Any military aviator can tell you landing on an aircraft carrier is one of the hardest things you’ll ever have to do. Especially when the wind is howling, the waves are surging and the ship is pitching.
“It requires extreme levels of concentration, skill, luck and a little bit of fear,” said Brooks Cleveland, a retired U.S. Navy F/A-18 Hornet pilot and senior aviation adviser with Raytheon Intelligence & Space, a Raytheon Technologies business. “At best, without precision approach guidance, you have to be on your ‘A’ game as a pilot, but even that sometimes isn’t enough.”
That’s where RI&S’ Joint Precision Approach and Landing System can help.
JPALS guides aircraft onto carriers and amphibious assault ships in all weather and surface conditions by using high-integrity GPS navigation. Its anti-jam encrypted datalink helps the aircraft communicate securely with an array of GPS sensors, antennas and shipboard equipment. Without JPALS, landing on an aircraft carrier in rough seas or with low visibility is extremely challenging; potentially impossible.
“JPALS can help get aircrews on the deck safely,” said CJ Jaynes, a retired U.S. Navy rear admiral and executive technical adviser for JPALS with RI&S. “The system is precise, down to centimeters.”
JPALS was recently deployed for the first time on two international aircraft carriers: the Italian ITS Cavour and the UK’s HMS Queen Elizabeth. Both deployment tests were successful, and the inclusion of JPALS supports both navies to safely land their F-35s on deck in even the most severe conditions.
The U.S. Marine Corps will be performing joint exercises with the UK’s Royal Navy on the HMS Queen Elizabeth for a year.
“The U.S. Navy worked with the Royal Navy to ensure JPALS was installed on the HMS Queen Elizabeth before the start of the deployment for joint exercises,” said Mark Maselli, RI&S program manager for JPALS.
Ship-based JPALS expands mission availability and operational capability across the globe. Access to a landing system with up to 99.9% reliability enables more frequent and even longer missions, regardless of location or weather conditions. The system uses globally available GPS satellite data –even in the equatorial region and near Antarctica.
“With the number of safety redundancies in place, JPALS is designed to help bring pilots all the way down to a successful landing,” said Marcelo Cavalcanti, RI&S business development director for JPALS. “The system provides continuous coverage.”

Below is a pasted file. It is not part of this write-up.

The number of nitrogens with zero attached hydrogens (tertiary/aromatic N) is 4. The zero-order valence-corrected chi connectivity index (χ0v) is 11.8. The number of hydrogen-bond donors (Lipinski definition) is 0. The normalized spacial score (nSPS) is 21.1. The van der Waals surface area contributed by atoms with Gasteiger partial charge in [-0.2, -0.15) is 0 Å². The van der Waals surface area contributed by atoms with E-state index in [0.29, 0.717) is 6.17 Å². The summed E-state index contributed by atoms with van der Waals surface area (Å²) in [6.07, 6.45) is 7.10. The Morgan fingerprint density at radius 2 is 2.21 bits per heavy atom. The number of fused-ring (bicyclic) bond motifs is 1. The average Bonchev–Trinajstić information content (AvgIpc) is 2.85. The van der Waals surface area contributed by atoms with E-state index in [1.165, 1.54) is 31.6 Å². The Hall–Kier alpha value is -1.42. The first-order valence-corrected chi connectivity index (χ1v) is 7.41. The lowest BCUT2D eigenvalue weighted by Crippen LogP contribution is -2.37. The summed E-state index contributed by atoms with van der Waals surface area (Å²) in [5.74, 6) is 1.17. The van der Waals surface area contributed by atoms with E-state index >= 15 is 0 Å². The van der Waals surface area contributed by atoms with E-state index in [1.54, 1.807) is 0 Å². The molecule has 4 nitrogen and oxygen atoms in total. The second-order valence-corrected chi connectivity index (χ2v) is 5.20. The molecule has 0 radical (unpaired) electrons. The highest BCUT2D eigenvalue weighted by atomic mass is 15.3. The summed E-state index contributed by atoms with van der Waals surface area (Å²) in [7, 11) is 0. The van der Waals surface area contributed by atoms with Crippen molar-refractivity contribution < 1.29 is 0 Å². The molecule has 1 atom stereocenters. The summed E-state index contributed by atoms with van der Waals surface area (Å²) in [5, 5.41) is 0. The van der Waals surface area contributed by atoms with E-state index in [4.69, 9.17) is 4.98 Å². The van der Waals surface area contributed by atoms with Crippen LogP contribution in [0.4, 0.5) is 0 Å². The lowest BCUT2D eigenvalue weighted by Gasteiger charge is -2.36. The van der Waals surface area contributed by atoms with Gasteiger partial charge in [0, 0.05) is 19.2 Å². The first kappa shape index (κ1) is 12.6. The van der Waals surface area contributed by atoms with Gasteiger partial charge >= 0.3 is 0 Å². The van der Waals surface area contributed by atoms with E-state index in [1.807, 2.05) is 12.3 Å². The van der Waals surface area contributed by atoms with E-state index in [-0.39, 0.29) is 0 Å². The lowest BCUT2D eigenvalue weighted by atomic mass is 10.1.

That continuous coverage and access to a safe landing in zero visibility and the harshest weather conditions in use by Italy and the UK reflects an unprecedented interoperability between allied forces, according to Mark Maselli, program manager for JPALS.
“This could be a common landing system for allied forces with F-35s or other aircraft equipped with JPALS,” said Maselli. “They would have the full operational ability of JPALS to perform joint exercises or even support an aircraft in an emergency.”
The possibilities for joint activity don’t end on the high seas: eJPALS is the expeditionary version of JPALS. The system can be set up and operational in remote locations and inhospitable terrain in less than 90 minutes. It provides the same type of precise guided landing in zero-visibility situations on land, such as swirling dust or on temporary runways.
“eJPALS offers multiple touchdown points and a lot more flexibility,” said Jaynes. “The system supports multiple aircraft at a time and can be used for missions that move from sea to land and back again.”
Ship-based and expeditionary JPALS can open new possibilities for Collaboration across U.S. and allied service branches. Major exercises that engage multiple types of aircraft, winged and rotary, can be more easily executed. The system’s redundancies and data integrity offer robust capability for safer landings, Jaynes said.
“No matter where they’re going or in which conditions, the pilot and aircraft are going to make it back safely,” she said.